consistent

Consistency is the second piece of the puzzle when it comes to reaching your particular goals.  If you can’t consistently execute your plan more than likely you will not get the results you want.  The old 80/20 rule applies here, because if you execute your plan about 80% of the time you will likely find success, as long as your idea of success is realistic.  Consistency means executing your plan even when you don’t want to, but at the same time being able to enjoy life and not miss out on social functions or activities because of overly restrictive programs.  It’s about finding balance in your exercise and nutrition programming and life so all of those pieces can peacefully coexist.

Be patient with the process.  If you nail the right behaviors (nutrition and exercise) consistently, the outcome (fat loss or looking jacked on the beach) will come in time, but probably not as quickly as you’d like.  More than likely it will take longer than you want so be ready for that.

At the end of the day the behavioral changes we’ve made, adjustments in nutrition, the exercise program, need to be viewed through a lens of can I do this forever?  We have to be willing to apply and maintain these changes forever, otherwise when we return to old behaviors the fat starts to accumulate and our hard work quickly disappears.  This is part of the reason why we need to make sure our programs have balance and are sustainable in the long term, ultimately forever.

Flash in the pan quick fixes fail every time.  You don’t know anybody who has been on the cabbage soup diet for freaking life right?  The forever piece is also a reason I’m not a huge fan of programs like weight watchers, medifast, p90x, and the like, most of these programs are ones we won’t adhere to forever.  They teach us to follow a program, not necessarily educate us on how to make changes forever.  There is nothing inherently wrong with any of those programs and we’ve all seen the drastic results they can produce.  They absolutely can produce results and they may have other nuances that are good or bad, but you need to continue doing everything they provide, forever, or the old you will come back.

Priority, consistency, and forever, stay focused on these and you’ll be one step closer to your reaching your goals.:)

Sleep The Often Overlooked Variable In Fitness

3I’m not sure about you, but I know if I don’t sleep well I absolutely hate life the next day.  Not only does not sleeping well make life suck, it really messes with our ability to reach our fitness goals of losing fat, increasing strength, or being able to wrestle a bear (seriously who am I to judge what your goals are).  All joking aside, sleep is crucial to a number of processes that really set the stage and keep the body performing at 100%, so making sure we get enough of it is one of the first and most important steps.

Where do you start though and how much is enough?  You really ought to ask yourself a few questions in order to get an idea of whether or not you even need to change your sleep habits.

How much sleep do I average now?

Do I sleep uninterrupted or do I wake up multiple times a night?

Do I feel rested within 30 minutes of waking?

While I’d love to sit here and say each and every one of us should get 8 hours of uninterrupted sleep, realistically life gets in the way much of the time and we aren’t able to do that.  However, I think shooting for 8 is a reasonable goal, with 7 being sort of a good minimum for optimal function.  If we plan to get 8 and succeed most days that’s a win in my book, but if you’re getting 5 or 6 you are leaving results on the table.  Finding ways to get an extra hour or two of sleep each night can make a world of difference in the way we feel and our ability to work hard in the gym and in life.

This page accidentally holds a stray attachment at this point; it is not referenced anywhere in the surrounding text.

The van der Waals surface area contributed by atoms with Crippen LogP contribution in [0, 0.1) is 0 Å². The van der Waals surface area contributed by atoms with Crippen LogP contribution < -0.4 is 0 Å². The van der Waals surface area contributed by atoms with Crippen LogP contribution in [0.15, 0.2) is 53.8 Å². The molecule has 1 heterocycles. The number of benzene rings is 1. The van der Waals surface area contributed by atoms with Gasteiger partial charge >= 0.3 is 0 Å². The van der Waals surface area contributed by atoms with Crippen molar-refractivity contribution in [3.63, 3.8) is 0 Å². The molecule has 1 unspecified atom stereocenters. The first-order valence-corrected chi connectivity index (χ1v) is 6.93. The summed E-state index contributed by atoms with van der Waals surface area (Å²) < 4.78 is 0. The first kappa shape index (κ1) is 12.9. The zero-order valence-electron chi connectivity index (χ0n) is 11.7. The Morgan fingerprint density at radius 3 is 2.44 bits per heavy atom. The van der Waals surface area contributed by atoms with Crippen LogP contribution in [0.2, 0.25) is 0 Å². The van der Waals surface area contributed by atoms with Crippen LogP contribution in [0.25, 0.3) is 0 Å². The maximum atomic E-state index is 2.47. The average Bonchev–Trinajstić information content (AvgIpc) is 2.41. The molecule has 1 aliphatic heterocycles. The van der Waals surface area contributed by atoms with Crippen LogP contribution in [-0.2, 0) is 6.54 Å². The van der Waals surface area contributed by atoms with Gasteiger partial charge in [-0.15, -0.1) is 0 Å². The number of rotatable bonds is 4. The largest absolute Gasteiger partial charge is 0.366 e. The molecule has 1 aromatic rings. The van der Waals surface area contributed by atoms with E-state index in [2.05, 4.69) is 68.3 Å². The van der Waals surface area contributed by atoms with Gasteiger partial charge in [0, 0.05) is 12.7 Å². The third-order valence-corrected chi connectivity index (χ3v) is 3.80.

Sleep is also a time when our body is able to build up and repair the tissue we breakdown from our workouts, store and categorize our memories, and sort of reset our hormones.  It might mean opting to not watch the baseball game into extra innings or your favorite TV show, but setting a bedtime and sticking to it is one way ensure you start to get enough sleep.  Our bodies are pretty amazing and having a set bedtime each night our body will start to recognize this and signal the chemicals to prepare us for a sleep on par with Rip Van Winkle’s.

TV or other electronics shouldn’t be the last thing we are staring at before bed anyway.  Ipads, tablets, and the like can stimulate our brains and make it tougher for us to fall asleep, especially if we use them too close to bedtime anyway.  So spend your time reading, preferably something not too stimulating, or implement another type of wind-down routine that doesn’t involve TV or electronics before your head hits the pillow.  And trying to make your house dark is a good idea too.  Turn off any unnecessary lights or install a few dimmer switches so the lights aren’t on full blast.

We also want to make sure the hours we spend sleeping are at least restful if anything else, so focusing on sleep quality is as important as sleep quantity.  Kids seem to be damn near nocturnal when we are getting our best sleep, and the trash truck inevitably wakes me up like the most faithful of alarms (Tuesdays at about 5am!).  Distractions be damned, I usually sleep through the night and you should be able to as well, and if you aren’t that could be a sign of a larger problem.  If you can’t seem to sleep through the night regularly you might consider a sleep study in order to find the cause of your concern, or at least a discussion with your primary care doctor might be helpful.  There are also a bevy of medications that may have adverse effects on your sleep, again a discussion with your doc may find one that doesn’t have that effect.

As a last point, if you usually feel rested and refreshed within 30 minutes of waking up then you are probably getting enough sleep.  We all inevitably feel groggy and tired when the alarm first goes off, but after you’ve hit the snooze 37 times and finally dragged yourself out of bed, within 30 minutes you really should feel pretty good and awake even without caffeine.  If that’s not the case and you still feel like the walking dead, it might be an indication you aren’t getting enough sleep.